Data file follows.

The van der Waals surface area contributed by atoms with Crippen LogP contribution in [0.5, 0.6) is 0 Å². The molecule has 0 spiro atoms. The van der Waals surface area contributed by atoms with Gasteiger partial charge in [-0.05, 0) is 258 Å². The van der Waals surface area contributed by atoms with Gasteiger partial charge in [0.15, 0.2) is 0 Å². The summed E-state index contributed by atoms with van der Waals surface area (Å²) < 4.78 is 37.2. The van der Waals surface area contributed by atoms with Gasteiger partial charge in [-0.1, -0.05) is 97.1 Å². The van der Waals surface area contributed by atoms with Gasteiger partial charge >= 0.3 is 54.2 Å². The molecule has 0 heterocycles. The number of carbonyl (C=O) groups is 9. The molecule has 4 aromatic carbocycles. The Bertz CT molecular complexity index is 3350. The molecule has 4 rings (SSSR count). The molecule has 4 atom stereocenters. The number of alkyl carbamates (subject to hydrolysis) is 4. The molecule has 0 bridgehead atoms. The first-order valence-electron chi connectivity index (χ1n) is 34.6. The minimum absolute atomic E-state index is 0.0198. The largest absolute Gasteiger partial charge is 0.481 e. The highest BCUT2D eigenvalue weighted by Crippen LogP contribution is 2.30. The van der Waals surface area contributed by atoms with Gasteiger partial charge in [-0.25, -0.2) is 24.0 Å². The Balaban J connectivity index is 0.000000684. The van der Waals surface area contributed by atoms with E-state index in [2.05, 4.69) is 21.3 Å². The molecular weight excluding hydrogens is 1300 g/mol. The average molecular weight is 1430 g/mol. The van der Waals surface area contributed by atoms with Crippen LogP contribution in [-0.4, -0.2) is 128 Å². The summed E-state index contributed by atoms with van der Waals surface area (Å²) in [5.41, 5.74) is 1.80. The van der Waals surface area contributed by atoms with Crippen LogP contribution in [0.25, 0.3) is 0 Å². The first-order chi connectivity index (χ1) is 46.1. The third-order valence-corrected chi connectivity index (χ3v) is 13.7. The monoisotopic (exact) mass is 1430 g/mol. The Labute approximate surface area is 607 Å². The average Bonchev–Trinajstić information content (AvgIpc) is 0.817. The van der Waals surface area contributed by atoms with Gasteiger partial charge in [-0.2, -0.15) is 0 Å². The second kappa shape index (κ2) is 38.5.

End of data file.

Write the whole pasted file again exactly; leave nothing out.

The van der Waals surface area contributed by atoms with Crippen LogP contribution in [0.5, 0.6) is 0 Å². The molecule has 0 spiro atoms. The van der Waals surface area contributed by atoms with Gasteiger partial charge in [-0.05, 0) is 258 Å². The van der Waals surface area contributed by atoms with Gasteiger partial charge in [0.15, 0.2) is 0 Å². The summed E-state index contributed by atoms with van der Waals surface area (Å²) < 4.78 is 37.2. The van der Waals surface area contributed by atoms with Gasteiger partial charge in [-0.1, -0.05) is 97.1 Å². The van der Waals surface area contributed by atoms with Gasteiger partial charge >= 0.3 is 54.2 Å². The molecule has 0 heterocycles. The number of carbonyl (C=O) groups is 9. The molecule has 4 aromatic carbocycles. The Bertz CT molecular complexity index is 3350. The molecule has 4 rings (SSSR count). The molecule has 4 atom stereocenters. The number of alkyl carbamates (subject to hydrolysis) is 4. The molecule has 0 bridgehead atoms. The first-order valence-electron chi connectivity index (χ1n) is 34.6. The minimum absolute atomic E-state index is 0.0198. The largest absolute Gasteiger partial charge is 0.481 e. The highest BCUT2D eigenvalue weighted by Crippen LogP contribution is 2.30. The van der Waals surface area contributed by atoms with Gasteiger partial charge in [-0.25, -0.2) is 24.0 Å². The Balaban J connectivity index is 0.000000684. The van der Waals surface area contributed by atoms with E-state index in [2.05, 4.69) is 21.3 Å². The molecular weight excluding hydrogens is 1300 g/mol. The average molecular weight is 1430 g/mol. The van der Waals surface area contributed by atoms with Crippen LogP contribution in [-0.4, -0.2) is 128 Å². The summed E-state index contributed by atoms with van der Waals surface area (Å²) in [5.41, 5.74) is 1.80. The van der Waals surface area contributed by atoms with Crippen LogP contribution in [0.25, 0.3) is 0 Å². The first-order chi connectivity index (χ1) is 46.1. The third-order valence-corrected chi connectivity index (χ3v) is 13.7. The monoisotopic (exact) mass is 1430 g/mol. The Labute approximate surface area is 607 Å². The average Bonchev–Trinajstić information content (AvgIpc) is 0.817. The van der Waals surface area contributed by atoms with Gasteiger partial charge in [-0.2, -0.15) is 0 Å². The second kappa shape index (κ2) is 38.5.